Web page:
Monthly Archives: July 2018

group portrait

Mollie Johnson – Queen of the Blondes (Part Two)

Continued from 7/8/18 Read Part One here.
Mollie Johnson Queen of the Blondes | Kari Bovee | Empowered Women in History | Madams of the West
Prostitutes 1800’s

In 1879, a fire raged through Deadwood, burning many places to the ground including Mollie’s. The day before the fire, one of Mollie’s girls had died due to either injury from a cat bite, or some other illness. She lay in her coffin in Mollie’s parlor as the roof caught fire. Mollie made no action to save her furnishings or herself until someone could take the young woman’s body to the neighboring town of City Creek, for burial.

Though Mollie had a reputation for a lack of generosity toward other “soiled doves” of Deadwood, the newspapers, particularly the Black Hills Daily Times, loved to stir up controversy concerning the popular madam. In one instance, the Times alluded to Mollie providing information to the U.S. Marshall regarding three of her competitors selling alcohol without a license. Mollie retorted back in a note to the Times stating she would do nothing of the kind against her “sisters in sin.” The Times later stated they received their information from another source.

Though newspapers like the Black Hills Daily Times loved to report stories of Mollie’s wickedness, they also gave her credit for her generosity with local girls like Miss Pettijohn and Miss Woodall, and also for her financial support of Irish Famine Relief.

According to Bryant, with the passing of time, the stories of Mollie Johnson became less and less frequent. He alludes to the idea she traveled more, or that perhaps the newspapers just lost interest. Maybe with age, Mollie settled down and didn’t give them much to write about.

We may never know what prodded Mollie to become a prostitute like so many other women who settled in the west. Perhaps she had no family and struggled to survive, or perhaps she saw an opportunity to become a businesswoman in a time that didn’t allow women to prosper by any other means. Whether or not the stories are true, the accounts of Mollie’s life and her business paint a colorful portrait of a woman who made an impact on the town of Deadwood, South Dakota, and the history of the wild west of the late 1800’s.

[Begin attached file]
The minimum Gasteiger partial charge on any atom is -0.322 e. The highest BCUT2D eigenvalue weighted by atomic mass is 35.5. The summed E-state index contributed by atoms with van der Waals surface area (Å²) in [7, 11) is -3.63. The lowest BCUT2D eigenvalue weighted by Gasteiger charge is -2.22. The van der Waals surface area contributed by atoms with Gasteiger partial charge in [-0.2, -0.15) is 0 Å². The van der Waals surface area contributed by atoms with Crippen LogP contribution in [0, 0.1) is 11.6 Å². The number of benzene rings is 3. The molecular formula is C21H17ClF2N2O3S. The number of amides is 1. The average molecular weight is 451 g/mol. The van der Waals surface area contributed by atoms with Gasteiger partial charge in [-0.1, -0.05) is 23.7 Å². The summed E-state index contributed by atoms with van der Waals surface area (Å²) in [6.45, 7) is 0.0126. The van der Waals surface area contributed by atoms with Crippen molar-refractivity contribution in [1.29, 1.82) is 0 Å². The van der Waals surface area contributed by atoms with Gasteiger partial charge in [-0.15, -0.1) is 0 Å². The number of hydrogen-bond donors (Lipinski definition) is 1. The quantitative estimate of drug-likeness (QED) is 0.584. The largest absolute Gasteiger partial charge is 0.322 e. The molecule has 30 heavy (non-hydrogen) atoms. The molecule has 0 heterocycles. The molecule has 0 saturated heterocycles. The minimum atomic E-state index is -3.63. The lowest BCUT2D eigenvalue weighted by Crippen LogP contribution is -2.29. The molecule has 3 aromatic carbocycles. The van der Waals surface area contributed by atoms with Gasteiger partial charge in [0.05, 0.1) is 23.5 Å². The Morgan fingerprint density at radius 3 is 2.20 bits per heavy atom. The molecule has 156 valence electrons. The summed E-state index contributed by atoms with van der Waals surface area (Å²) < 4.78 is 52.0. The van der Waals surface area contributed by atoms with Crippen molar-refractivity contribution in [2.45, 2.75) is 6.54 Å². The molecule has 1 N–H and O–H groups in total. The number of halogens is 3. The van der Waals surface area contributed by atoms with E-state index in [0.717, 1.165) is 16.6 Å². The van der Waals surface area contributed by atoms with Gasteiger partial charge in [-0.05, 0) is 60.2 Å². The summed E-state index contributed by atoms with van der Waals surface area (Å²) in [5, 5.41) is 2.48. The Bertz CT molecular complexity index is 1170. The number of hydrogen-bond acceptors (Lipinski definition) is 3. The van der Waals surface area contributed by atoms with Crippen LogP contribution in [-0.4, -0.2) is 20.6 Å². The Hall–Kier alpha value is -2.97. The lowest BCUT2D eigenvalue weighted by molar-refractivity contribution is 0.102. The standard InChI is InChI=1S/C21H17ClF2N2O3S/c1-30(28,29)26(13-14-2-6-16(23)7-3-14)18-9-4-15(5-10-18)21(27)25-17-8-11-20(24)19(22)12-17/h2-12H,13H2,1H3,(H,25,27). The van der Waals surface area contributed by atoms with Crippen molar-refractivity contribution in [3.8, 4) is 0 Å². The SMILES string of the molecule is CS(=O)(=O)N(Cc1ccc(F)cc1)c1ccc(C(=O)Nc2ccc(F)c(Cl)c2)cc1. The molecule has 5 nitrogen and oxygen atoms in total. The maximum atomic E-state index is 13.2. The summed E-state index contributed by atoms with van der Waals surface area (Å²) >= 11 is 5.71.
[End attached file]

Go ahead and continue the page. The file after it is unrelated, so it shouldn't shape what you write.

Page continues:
historical mystery book Grace in the wings Kari Bovee

Are you a historical fiction fan? Do you love the Roaring Twenties and a strong female lead? Check out my latest novel, Grace in the Wings!

 

 

SaveSave

SaveSave

SaveSave

SaveSave

SaveSave

group portrait

Mollie Johnson – Queen of the Blondes (Part One)

Life was tough in the 1800’s. Especially for women, and especially in the West. While most women married, or worked in service, or took respectable professions like teaching, others took a road less-than-acceptable for survival. Some even prospered on that road. Women like Mollie Johnson, prostitute turned madam, and self-proclaimed “Queen of the Blondes.”

Historical accounts of the early life of Mollie Johnson, or why she turned to prostitution are not recorded. In fact, not much is known about Mollie at all, aside from newspaper accounts consolidated into an article written by Jerry L. Bryant in Deadwood Magazine, 2002. According to Bryant, his research was gleaned from some 40 articles in Deadwood newspapers. He also states that upon publication of the article, he re-researched and discovered that most reports were possibly only representative of bordello life in Deadwood in the 1880’s. Either way, Mollie proved a sensation for news of the day.